Saturday, February 09, 2008

Lessons from compact flourescents

One of the examples I use to illustrate the standards effect in The dotCrime Manifesto is the choice of Edison screw vs. Swan bayonet light bulb mounts in Europe and the US. The superiority of the Swan design was acknowledged even when the US adopted the Edison screw as the standard. But the Edison screw had a larger deployed base in the US and more importantly was unencumbered by patent rights. So for almost a century US households have had to deal with the Edison screw fixture which is less reliable (the bulbs work loose over time) and less safe (a loose bulb can spark).

So I was interested in this article forwarded to me by Mrs dFM on compact flourescent bulbs.

The cost savings of compact flourescents are significant - switching to flourescents can cut the electricity bill in half. And there are many incentive schemes to persuade consumers to switch, a pack of six compact flourescents costs $1.99 after rebate in CostCo. The problem is that after the incentive period ends there is a tendency for consumers to 'snapback' to using 'cheaper' incandescent bulbs.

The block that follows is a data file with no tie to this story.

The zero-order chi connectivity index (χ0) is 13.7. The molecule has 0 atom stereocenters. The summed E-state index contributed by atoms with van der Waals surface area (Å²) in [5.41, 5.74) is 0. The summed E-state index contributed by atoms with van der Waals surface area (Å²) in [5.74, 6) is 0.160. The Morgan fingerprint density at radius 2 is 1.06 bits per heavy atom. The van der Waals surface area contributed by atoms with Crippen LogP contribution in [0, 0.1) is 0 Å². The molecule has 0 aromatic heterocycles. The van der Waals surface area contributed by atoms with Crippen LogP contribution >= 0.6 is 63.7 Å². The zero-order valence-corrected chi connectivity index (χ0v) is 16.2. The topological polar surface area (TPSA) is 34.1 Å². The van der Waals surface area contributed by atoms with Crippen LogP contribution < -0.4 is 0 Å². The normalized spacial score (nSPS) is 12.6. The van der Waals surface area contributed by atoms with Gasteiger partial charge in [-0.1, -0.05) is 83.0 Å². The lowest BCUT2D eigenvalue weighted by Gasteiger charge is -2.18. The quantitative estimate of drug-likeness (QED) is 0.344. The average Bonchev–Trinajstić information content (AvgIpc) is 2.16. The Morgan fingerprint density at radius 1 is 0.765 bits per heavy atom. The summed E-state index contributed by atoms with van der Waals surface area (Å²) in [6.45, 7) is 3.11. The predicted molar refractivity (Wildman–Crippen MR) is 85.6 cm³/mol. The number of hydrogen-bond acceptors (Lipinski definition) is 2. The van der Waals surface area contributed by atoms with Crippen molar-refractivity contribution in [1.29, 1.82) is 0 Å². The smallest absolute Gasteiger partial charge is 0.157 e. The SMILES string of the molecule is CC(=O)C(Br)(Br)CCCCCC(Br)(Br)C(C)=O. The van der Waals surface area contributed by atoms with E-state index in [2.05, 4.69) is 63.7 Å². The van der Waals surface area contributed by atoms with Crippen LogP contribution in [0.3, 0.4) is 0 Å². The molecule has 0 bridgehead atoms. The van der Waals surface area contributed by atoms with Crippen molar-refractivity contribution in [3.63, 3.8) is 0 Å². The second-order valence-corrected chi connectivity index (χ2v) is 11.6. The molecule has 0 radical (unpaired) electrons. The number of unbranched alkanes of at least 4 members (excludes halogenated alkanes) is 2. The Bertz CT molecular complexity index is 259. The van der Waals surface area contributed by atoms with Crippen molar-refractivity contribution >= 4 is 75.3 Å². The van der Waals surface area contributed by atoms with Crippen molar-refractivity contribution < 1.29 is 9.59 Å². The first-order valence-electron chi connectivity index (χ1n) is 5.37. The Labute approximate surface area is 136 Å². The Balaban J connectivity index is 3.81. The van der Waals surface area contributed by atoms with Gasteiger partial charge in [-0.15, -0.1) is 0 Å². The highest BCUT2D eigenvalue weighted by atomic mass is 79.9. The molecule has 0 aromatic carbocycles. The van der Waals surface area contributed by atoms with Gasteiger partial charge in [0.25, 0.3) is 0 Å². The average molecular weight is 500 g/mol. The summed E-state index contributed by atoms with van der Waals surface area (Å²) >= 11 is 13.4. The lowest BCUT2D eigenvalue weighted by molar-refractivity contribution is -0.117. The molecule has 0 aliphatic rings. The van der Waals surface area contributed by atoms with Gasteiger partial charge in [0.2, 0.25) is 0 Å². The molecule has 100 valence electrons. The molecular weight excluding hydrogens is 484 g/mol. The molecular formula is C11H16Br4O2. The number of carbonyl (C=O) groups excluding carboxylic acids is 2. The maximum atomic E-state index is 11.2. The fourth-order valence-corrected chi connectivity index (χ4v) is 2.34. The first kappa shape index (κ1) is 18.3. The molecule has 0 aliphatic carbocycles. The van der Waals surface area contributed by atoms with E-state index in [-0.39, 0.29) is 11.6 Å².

This has in turn led to the search for a way to 'lock in' the consumers to using fluorescents and this in turn has led to the promotion of a new 'pin based' socket which only accepts a fluorescent bulb.

But despite the obvious advantage of CFLs they must surely be a transitional technology which will itself be displaced as LED technology becomes cheaper. LEDs are more efficient than CFLs, offer better light quality, do not need replacement (11 years of constant operation) and do not contain mercury.

We know how to make semiconductors cheaply, why is it taking so long to make cheap LED lights? And why are the LED replacement bulbs fashioned from a collection of discrete LEDs rather than manufactured as an ensemble in the manner of VLSI?


Hugues said...

One word:



Jim Fenton said...

I have a couple of indoor LED floodlights on order, backordered for several weeks, so it seems there are production issues too. I'm interested to see how they do; they are rated for considerably fewer lumens than the "standard" 65W incandescent equivalent. But on a lumens/watt basis, the LEDs I have seen aren't that different from CFLs in efficiency. But I do expect them to be instant-on, and mercury-free if that is an important consideration.